1884 - 1936
Pierre Dumont came from a bourgeois family in Rouen who did not take kindly to his decision to become a painter. He founded the XXX Group in Rouen, and then the Société Normande de Peinture (Normandy Painting Society), whose members included Joseph Delattre, Jacques Villon and Marcel Duchamp. Utrillo, Vlaminck, Guillaumin and Luce also sent paintings to the Society’s exhibitions from Paris. The local art critic from the Rouen Daily ( Journal de Rouen) published an article on Dumont and bought one of his paintings. Dumont also contributed to the Rouen-Gazette with an enthusiastic article on Jacques Villon which he dictated to his friend Varenne. In 1912 he founded a short-lived publication, The Golden Section ( La Section d’Or). This preceded the exhibition of the same name organised by Villon in Paris, which featured three paintings by Dumont. Apollinaire and Reverdy submitted articles for his review, and Dumont invited Apollinaire to Rouen to give a talk on Cubism. Dumont was also an acquaintance of Picabia. He settled in Paris, in one of the Bateau-Lavoir studios, where he met Juan Gris, Max Jacob and others. After distancing himself from the Cubists and resuming his personal style, Dumont went through a period of signing his paintings Jallot. He visited the Jura region in around 1916, as well as Provence and Marseilles. He was well-known and highly regarded by 1927 when, during a visit to Rouen, he suffered the first of many bouts of mental illness.Dumont’s earliest paintings were influenced by Van Gogh and Cézanne, and had a liveliness that recalled Fauvism. Subjects from this period included landscapes of Varengeville, Eauplet and the Île Brouilly. During bad weather, he took refuge in his studio and painted colourful still-lifes. From about 1910, he began producing paintings of Rouen Cathedral, which became one of the major themes in his work. From 1914 to 1919, most of his work depicted the streets of Montmartre, Notre-Dame Cathedral, Parisian bridges and the quays along the Seine. His adherence to Cubism did not last long, as his taste for vibrant colour distanced him from Cubist orthodoxy. He returned to his flamboyant palette and to the broad, energetic brushstrokes and thick impasto that remained the hallmark of his style.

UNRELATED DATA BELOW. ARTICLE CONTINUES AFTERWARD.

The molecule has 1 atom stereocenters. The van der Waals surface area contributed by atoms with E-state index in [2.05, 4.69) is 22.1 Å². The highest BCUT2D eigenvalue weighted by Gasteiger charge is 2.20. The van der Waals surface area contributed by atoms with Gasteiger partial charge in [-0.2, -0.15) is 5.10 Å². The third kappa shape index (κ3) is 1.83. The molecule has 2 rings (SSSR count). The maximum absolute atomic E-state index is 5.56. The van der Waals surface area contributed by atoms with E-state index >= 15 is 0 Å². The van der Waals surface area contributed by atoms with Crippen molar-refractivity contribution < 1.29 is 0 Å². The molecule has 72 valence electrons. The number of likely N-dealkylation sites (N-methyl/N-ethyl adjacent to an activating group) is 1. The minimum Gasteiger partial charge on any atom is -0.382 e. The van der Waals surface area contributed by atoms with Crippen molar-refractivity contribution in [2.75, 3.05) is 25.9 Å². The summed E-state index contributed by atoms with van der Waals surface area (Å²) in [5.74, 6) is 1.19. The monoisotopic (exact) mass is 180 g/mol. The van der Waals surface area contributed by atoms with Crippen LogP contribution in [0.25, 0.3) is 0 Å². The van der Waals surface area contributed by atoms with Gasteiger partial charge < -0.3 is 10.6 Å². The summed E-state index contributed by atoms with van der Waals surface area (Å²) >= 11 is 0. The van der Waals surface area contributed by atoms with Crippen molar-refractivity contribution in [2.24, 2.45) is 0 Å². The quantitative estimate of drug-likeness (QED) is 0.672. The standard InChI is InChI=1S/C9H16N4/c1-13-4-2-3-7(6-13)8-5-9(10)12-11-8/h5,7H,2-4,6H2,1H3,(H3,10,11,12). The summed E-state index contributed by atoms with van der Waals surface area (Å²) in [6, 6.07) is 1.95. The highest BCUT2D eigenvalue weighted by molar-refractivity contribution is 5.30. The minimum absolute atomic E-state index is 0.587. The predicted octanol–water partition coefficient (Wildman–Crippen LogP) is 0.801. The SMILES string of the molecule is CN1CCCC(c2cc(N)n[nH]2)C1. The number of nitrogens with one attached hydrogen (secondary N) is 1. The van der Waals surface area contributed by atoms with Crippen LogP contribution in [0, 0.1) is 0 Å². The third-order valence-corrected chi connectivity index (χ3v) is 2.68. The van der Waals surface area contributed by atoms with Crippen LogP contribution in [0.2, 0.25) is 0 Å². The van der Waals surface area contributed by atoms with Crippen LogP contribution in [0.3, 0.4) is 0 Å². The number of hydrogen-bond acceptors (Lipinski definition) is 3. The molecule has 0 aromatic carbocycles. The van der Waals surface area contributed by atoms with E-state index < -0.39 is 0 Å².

Until 1918, Dumont took part in the Salon des Artistes Indépendants and the Salon d’Automne as an Orphic Cubist; one of the categories of Cubism defined by Apollinaire. His solo exhibitions included a collection shown in 1909 hosted by Legrip, the art dealer and champion of the progressive artists of Rouen. Posthumously, his work featured in the 2003 group exhibition Around Impressionism: Nineteen Painters from the School of Normandy ( Autour de l’Impressionnisme: dix-neuf peintres de l’école normande) in the Maison des Arts in Antony (Hauts-de-Seine). There have been regular retrospective exhibitions of his work, including at the Galerie M. Denis in Paris in 1944. A major collection of his paintings – both from Paris and from Normandy – was shown at the Galerie Katia Granoff in Paris in 1988.
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